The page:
Pile Wall Cuts Off Seepage (Available only in Geo/Environmental Special Issue)

by Donald A. Bruce, (M.ASCE), Principal; ECO Consultants, Pittsburgh, PA,
Giovanni Dugnani, President; Rodio, Inc., Boston, MA,


Serial Information: Civil Engineering—ASCE, 1996, Vol. 66, Issue 7, Pg. 8A-11A


Document Type: Feature article

Abstract: An unusual cutoff wall constructed by the secant pile method succeeded in drying up seepage through the permeable strata below a saddle dam at Beaver Dam in Arkansas, owned by the U.S. Army Corps of Engineers. Neither a grout curtain installed during construction (1960-66), remedial grouting in 1968-71, nor lowering the flood control pool stopped the seepage. In August 1990 the Rodio-Nicholson Joint Venture (RNJV) won a contract based on the concept of forming a 1,475 ft long wall by secant large diameter concrete piles, drilling to bedrock with down-the-hole hammers with drill bits 34 in. in diameter. Two drill rigs were operated from a work platform benched into the upstream face, drilling 938 piles on 24 in. centers plus 24 extras to assure overlap at full depth in certain areas. The overlapping pile pattern was executed in two stages: 1) a series of primary piles was drilled and concreted; 2) then the secondary piles completed the cutoff. Many areas of extremely permeable rock were solidified by grout-based methods before drilling could be completed. Construction of the wall began in October 1992 and lasted for 22 months.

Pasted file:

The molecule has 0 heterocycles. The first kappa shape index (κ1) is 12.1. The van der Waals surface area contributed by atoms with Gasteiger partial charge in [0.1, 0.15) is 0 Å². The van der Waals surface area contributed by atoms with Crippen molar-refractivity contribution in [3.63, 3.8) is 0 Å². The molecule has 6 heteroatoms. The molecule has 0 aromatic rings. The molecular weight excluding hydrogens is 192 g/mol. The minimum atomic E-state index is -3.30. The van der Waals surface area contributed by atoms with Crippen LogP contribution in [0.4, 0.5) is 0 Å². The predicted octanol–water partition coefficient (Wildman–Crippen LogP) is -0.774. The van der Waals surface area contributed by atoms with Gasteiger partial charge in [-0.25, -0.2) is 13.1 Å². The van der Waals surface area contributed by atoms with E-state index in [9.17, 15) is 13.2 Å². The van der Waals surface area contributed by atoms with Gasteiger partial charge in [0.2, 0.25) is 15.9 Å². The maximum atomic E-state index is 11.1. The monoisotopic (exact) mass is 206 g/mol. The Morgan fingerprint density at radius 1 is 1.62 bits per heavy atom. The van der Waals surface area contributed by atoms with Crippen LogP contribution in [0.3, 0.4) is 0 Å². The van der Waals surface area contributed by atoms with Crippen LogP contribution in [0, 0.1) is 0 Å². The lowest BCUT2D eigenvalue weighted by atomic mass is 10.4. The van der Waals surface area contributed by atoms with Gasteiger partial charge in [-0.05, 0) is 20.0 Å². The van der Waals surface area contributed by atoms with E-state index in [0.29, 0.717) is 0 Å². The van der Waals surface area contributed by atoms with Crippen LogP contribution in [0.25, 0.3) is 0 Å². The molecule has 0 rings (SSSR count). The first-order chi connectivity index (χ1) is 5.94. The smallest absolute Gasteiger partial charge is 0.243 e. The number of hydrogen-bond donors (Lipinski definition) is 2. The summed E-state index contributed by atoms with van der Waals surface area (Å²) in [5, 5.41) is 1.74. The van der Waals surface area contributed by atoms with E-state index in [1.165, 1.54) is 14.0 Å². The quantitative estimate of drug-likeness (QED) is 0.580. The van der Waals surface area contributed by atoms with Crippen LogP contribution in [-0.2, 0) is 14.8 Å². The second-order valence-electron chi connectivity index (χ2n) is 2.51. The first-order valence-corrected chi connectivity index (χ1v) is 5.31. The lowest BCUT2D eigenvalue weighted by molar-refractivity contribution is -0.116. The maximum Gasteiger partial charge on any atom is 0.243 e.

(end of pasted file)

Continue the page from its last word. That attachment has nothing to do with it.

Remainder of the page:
Subject Headings: Core walls | Concrete piles | Seepage | Pile structures

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